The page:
Detailed simple explanation about the examples in developer.mozilla.org docs, its a bit hard to get examples

have you read this https://developer.mozilla.org/en-US/docs/Web/API/XMLHttpRequest/Using_XMLHttpRequest#Submitting_forms_and_uploading_files?

or the more basic one https://developer.mozilla.org/en-US/docs/Web/API/FormData/Using_FormData_Objects?

a bit hard and un-copy-pasteable. after that you may read my own a bit more generic exmamle.

so lets start with the 2nd link, which is supposely simple, but there are a couple of catches.

1st, although it says, you can only create a FormData with a form element, which is a bit problematic in many cases where you can only have 1 form like in asp.net or sharepoint.

the solution will be presented down here with the explanation about the upper link, and in a more generic example in my other post here

2nd is in the jquery example, where they say you can turn off the proccessData and contentType, which although true, but that means you need to break the request hardcoded, and that in managed frameworks you'll get the raw stream of the request instead of the Request Obj with form array and files array.

the solution is presented in the upper link which at this point i would like you to read it.

now lets start the overview and try to make it simple

DISCALIMER:

DISCALIMER - the articles are really good and technical, but as a simple programmer i would also like a parralel more simple explanation to catch it more easly.
DISCALIMER - lets remember that if you're not using ajax to post files you don't really need all this.
DISCALIMER - all this is relevant to HTML5 only, meaning IE10+ (and chrome ect., other browsers support is here).

the very 1st thing they show you is how to use ajax with native js, we all used to the jquery way, which is a wrapper to that, so just translate var oReq = new XMLHttpRequest(); $.ajax({... and oReq.onload = reqListener; is the success function, while the data parameter is this.responseText .

so just understand these differences along the way.

Types of requests

all that paragrath can be translated to "in oReq.open("get", "yourFile.txt", true)the 3rd param is sync or async, but sync is being deprecated so nevermind".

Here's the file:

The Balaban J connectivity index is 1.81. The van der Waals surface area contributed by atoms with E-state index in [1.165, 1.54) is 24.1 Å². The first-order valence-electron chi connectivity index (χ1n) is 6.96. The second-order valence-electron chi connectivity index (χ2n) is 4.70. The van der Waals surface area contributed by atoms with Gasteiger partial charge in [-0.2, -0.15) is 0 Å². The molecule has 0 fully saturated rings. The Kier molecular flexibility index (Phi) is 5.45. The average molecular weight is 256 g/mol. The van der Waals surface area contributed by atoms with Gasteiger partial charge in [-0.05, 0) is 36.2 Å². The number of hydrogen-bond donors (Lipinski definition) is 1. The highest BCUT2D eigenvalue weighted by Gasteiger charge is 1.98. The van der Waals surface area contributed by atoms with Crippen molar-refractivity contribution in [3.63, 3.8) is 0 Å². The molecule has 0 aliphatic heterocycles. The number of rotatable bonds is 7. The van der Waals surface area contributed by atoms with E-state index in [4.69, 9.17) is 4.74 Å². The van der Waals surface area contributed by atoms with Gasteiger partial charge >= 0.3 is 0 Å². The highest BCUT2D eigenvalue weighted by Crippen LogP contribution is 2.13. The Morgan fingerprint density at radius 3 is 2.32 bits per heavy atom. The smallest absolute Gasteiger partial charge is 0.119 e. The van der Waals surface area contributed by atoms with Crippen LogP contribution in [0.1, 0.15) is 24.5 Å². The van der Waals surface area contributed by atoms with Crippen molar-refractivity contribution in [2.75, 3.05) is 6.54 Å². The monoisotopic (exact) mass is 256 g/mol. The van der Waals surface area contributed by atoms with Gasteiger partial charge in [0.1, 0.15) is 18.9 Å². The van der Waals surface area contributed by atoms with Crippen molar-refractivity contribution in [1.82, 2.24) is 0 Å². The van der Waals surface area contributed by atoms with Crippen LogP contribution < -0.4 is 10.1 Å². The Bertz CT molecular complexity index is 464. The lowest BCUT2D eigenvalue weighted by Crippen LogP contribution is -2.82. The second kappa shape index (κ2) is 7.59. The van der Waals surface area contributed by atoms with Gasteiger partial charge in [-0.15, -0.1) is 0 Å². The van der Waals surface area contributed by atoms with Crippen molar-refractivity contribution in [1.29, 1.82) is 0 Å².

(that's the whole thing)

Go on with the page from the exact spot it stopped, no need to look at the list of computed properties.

Handling responses

its a technical overview about the response types and its proccessing, basically it talks about you being able to tell ajax that you're asking for JSON so that you get a Json Object, or text for text, html, xml, ect., nowadays we mostly use either JSON or HTML, and files, which brings us to

Handling binary data

this is just basic examples how to RETRIEVE binary data from server, such as a file.

Monitoring progress

with jquery ajax its success, error, complete, done, ect., they are all callback to be called according to what happens (i.e. events), so here they show how to use them natively.

*you can start to get sence here why people are talking about stop using JQuery, since most stuff are being enabled easy with native code or CSS3, which is also the reason for changes in the JQ releases.

Submitting forms and uploading files

this is where we really want to get.
so as said before, if you're here either you really enjoy my writting, or you want to take a custom form you made in a div, not the entire form, containing a file input, and send is via ajax.
you are also not satisfied about adding the fields one by one spec. earlier. so lets talk about it.

there are two examples 
  • using nothing but AJAX
  • using the FormData API
i'll jump to "using nothing but ajax", since "using the FormData API" is just a bit more complex example of the simple use of FormData while just a small part of pure ajax. so

Using nothing but XMLHttpRequest

A brief introduction to the submit methods

this is just an overview about the other standard method, in case you want to use GET or JSON ect., i won't stall for that since in these cases you'll work faster with simpe Jquery Ajax examples, except this:

Method: POST; Encoding type: multipart/form-data:
this is the method we will use, since we can put a binary string as value, like a files.